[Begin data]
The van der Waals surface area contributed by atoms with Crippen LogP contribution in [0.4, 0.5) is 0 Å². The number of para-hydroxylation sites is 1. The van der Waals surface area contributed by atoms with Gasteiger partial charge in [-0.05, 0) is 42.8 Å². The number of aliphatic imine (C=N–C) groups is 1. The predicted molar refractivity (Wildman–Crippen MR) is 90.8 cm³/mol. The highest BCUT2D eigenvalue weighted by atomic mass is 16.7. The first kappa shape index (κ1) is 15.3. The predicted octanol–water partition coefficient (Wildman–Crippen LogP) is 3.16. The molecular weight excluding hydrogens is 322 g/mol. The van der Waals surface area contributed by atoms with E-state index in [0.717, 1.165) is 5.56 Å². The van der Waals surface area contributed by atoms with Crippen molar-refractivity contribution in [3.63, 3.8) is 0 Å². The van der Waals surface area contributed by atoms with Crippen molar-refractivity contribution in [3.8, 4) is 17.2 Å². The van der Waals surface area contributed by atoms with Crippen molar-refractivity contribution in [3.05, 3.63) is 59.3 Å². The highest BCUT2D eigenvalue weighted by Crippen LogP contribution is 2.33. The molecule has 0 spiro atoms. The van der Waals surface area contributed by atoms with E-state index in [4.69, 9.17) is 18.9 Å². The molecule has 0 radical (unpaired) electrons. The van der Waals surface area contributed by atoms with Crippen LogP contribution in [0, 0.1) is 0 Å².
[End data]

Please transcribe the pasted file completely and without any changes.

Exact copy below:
The van der Waals surface area contributed by atoms with Crippen LogP contribution in [0.4, 0.5) is 0 Å². The number of para-hydroxylation sites is 1. The van der Waals surface area contributed by atoms with Gasteiger partial charge in [-0.05, 0) is 42.8 Å². The number of aliphatic imine (C=N–C) groups is 1. The predicted molar refractivity (Wildman–Crippen MR) is 90.8 cm³/mol. The highest BCUT2D eigenvalue weighted by atomic mass is 16.7. The first kappa shape index (κ1) is 15.3. The predicted octanol–water partition coefficient (Wildman–Crippen LogP) is 3.16. The molecular weight excluding hydrogens is 322 g/mol. The van der Waals surface area contributed by atoms with E-state index in [0.717, 1.165) is 5.56 Å². The van der Waals surface area contributed by atoms with Crippen molar-refractivity contribution in [3.63, 3.8) is 0 Å². The van der Waals surface area contributed by atoms with Crippen molar-refractivity contribution in [3.8, 4) is 17.2 Å². The van der Waals surface area contributed by atoms with Crippen molar-refractivity contribution in [3.05, 3.63) is 59.3 Å². The highest BCUT2D eigenvalue weighted by Crippen LogP contribution is 2.33. The molecule has 0 spiro atoms. The van der Waals surface area contributed by atoms with E-state index in [4.69, 9.17) is 18.9 Å². The molecule has 0 radical (unpaired) electrons. The van der Waals surface area contributed by atoms with Crippen LogP contribution in [0, 0.1) is 0 Å².